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EU trade deal will open doors for more exporters in Canada

This week saw a number of Irish businesses announce deals and partnerships in Canada, one of the world’s most successful and stable economies. It was the result of a three-day trade mission, led by Minister of State Seán Canney, aimed at promoting the potential of the new Comprehensive Economic and Trade Agreement (CETA), recently agreed between Europe and Canada.

Companies such as Monaghan-based Combilift, Clare’s Tekelek and Cork-based Leading Edge group were among a number of homegrown success stories participating. The mission aimed to highlight the increasing opportunities for Irish firms in Canada. Already more than 330 Enterprise Ireland client companies are doing business there, and a significant number have a local presence. In fact, Canada is Enterprise Ireland clients’ largest market outside the EU, USA and China – larger than that of Australia, Brazil, Russia, India, or Japan.
In 2016 EI client company exports to Canada grew by 7.3pc, to €282m. This builds on growth of 7pc in 2015 and of more than 14pc in 2014 – all clear evidence of Canada’s growing importance for Irish companies.

Indeed, focusing on services, software, and advanced manufacturing alone, all of which are key growth sectors for the future, Canada represents the second-largest export market for Irish companies outside of Europe, after the US.
Irish firms are already succeeding in this $2trn economy which is part of the G7. They are doing this in diverse sectors such as enterprise software, e-learning, retail technologies, digital health and Internet of Things.

Now, after years of extensive negotiations between the EU and Canada, the advent of CETA opens up even greater opportunities. This landmark agreement liberalises 98pc of bilateral trade between Canada and the European Union, opening our procurement processes to each other and offering a new basis for companies to gain preferential access to each other’s markets.
For Irish businesses this is good news indeed. Canada is the 10th-largest economy in the world and is ranked 22nd out of 190 countries for ease of doing business by the World Bank. The Canadian economy is forecast to grow at more than 2pc per annum in 2017 and 2018, has a growing population of more than 35 million people, and represents a positive and stable market for Irish goods and services.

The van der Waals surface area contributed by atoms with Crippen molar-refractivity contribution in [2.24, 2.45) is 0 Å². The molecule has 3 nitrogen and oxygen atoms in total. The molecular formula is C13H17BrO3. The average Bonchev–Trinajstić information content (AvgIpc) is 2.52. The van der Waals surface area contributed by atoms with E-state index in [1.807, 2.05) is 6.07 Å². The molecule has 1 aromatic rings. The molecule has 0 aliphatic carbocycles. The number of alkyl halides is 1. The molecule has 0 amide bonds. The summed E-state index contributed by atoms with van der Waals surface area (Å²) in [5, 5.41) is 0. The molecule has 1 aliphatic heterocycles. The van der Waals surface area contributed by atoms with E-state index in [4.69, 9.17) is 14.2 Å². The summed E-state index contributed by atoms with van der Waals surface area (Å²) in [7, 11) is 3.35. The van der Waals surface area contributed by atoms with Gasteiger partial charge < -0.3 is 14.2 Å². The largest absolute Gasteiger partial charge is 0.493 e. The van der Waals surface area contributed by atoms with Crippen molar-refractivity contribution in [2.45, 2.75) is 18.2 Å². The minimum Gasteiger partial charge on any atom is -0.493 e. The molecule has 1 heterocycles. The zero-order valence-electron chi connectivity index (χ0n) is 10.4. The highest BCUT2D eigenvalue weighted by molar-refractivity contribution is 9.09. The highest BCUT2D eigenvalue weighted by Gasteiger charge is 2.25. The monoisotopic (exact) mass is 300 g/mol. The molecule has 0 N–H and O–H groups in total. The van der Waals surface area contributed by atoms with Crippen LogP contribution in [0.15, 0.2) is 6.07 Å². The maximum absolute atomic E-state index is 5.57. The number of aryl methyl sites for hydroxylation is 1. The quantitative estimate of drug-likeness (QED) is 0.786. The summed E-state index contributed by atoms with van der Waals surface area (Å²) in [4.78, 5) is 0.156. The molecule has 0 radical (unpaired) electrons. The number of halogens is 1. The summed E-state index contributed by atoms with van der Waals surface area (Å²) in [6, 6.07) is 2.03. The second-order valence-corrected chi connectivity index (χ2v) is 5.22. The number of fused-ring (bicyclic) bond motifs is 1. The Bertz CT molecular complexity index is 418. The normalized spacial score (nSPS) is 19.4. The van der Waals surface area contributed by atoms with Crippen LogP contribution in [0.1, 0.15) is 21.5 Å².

Not alone was it unscathed by the global economic downturn, but it maintained a low unemployment rate, avoided a mortgage crisis and experienced no major bank failure. It’s an economy that is affluent, high-tech and market-oriented, enjoys low inflation and high living standards.
And it offers good trade and investment opportunities for companies across a number of sectors. The services sector accounts for about 70pc of GDP, with significant areas including financial services, real estate, entertainment and tourism. Manufacturing has contributed significantly to GDP with aerospace and machinery industries overtaking the automobile sector in importance. Other sectors of opportunity include energy, food and drink, biotechnology, defence & security and business services.

Canada aims to invest more than CAD$180bn in infrastructure projects, including transport and green technology. What’s more, it’s a country that is well disposed to trade with Ireland. Relations between Ireland and Canada are based on a longstanding combination of family ties, cultural affinities and shared democratic political traditions.
Almost 4.3 million Canadians claim some Irish ancestry. For exporters, this can help a great deal in opening doors and establishing rapport. This matters, because when doing business in Canada, developing good relationships is key. Thanks to this week’s trade mission, those relationships are all the stronger.

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